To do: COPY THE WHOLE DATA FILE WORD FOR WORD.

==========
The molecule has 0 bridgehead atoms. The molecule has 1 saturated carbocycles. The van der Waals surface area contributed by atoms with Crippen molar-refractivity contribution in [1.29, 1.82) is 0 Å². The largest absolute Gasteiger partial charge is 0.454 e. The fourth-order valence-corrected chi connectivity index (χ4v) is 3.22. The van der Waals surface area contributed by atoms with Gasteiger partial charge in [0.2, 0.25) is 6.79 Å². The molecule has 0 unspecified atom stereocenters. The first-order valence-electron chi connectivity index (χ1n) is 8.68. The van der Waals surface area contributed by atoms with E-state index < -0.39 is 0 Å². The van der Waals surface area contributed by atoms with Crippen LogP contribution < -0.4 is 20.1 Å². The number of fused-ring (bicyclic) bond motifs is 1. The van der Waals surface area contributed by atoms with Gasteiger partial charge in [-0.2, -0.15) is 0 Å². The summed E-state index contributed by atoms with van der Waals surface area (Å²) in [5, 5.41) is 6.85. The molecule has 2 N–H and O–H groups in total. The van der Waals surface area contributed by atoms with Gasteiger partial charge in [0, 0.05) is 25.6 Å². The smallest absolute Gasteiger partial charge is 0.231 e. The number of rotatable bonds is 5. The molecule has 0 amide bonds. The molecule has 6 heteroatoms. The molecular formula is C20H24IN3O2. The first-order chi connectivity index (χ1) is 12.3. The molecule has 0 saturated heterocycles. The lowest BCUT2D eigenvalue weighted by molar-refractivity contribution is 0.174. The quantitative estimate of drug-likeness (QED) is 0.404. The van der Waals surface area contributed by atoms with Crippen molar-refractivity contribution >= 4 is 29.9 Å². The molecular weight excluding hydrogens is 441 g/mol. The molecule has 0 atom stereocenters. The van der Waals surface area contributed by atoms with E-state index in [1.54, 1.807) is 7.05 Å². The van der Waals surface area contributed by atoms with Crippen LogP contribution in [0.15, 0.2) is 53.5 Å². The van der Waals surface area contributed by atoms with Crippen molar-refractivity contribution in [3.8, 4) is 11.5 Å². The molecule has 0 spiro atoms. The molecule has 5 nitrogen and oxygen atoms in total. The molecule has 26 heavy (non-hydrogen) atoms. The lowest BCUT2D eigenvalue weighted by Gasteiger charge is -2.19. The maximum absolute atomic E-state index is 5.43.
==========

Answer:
The molecule has 0 bridgehead atoms. The molecule has 1 saturated carbocycles. The van der Waals surface area contributed by atoms with Crippen molar-refractivity contribution in [1.29, 1.82) is 0 Å². The largest absolute Gasteiger partial charge is 0.454 e. The fourth-order valence-corrected chi connectivity index (χ4v) is 3.22. The van der Waals surface area contributed by atoms with Gasteiger partial charge in [0.2, 0.25) is 6.79 Å². The molecule has 0 unspecified atom stereocenters. The first-order valence-electron chi connectivity index (χ1n) is 8.68. The van der Waals surface area contributed by atoms with E-state index < -0.39 is 0 Å². The van der Waals surface area contributed by atoms with Crippen LogP contribution < -0.4 is 20.1 Å². The number of fused-ring (bicyclic) bond motifs is 1. The van der Waals surface area contributed by atoms with Gasteiger partial charge in [-0.2, -0.15) is 0 Å². The summed E-state index contributed by atoms with van der Waals surface area (Å²) in [5, 5.41) is 6.85. The molecule has 2 N–H and O–H groups in total. The van der Waals surface area contributed by atoms with Gasteiger partial charge in [0, 0.05) is 25.6 Å². The smallest absolute Gasteiger partial charge is 0.231 e. The number of rotatable bonds is 5. The molecule has 0 amide bonds. The molecule has 6 heteroatoms. The molecular formula is C20H24IN3O2. The first-order chi connectivity index (χ1) is 12.3. The molecule has 0 saturated heterocycles. The lowest BCUT2D eigenvalue weighted by molar-refractivity contribution is 0.174. The quantitative estimate of drug-likeness (QED) is 0.404. The van der Waals surface area contributed by atoms with Crippen molar-refractivity contribution >= 4 is 29.9 Å². The molecular weight excluding hydrogens is 441 g/mol. The molecule has 0 atom stereocenters. The van der Waals surface area contributed by atoms with E-state index in [1.54, 1.807) is 7.05 Å². The van der Waals surface area contributed by atoms with Crippen LogP contribution in [0.15, 0.2) is 53.5 Å². The van der Waals surface area contributed by atoms with Crippen molar-refractivity contribution in [3.8, 4) is 11.5 Å². The molecule has 0 spiro atoms. The molecule has 5 nitrogen and oxygen atoms in total. The molecule has 26 heavy (non-hydrogen) atoms. The lowest BCUT2D eigenvalue weighted by Gasteiger charge is -2.19. The maximum absolute atomic E-state index is 5.43.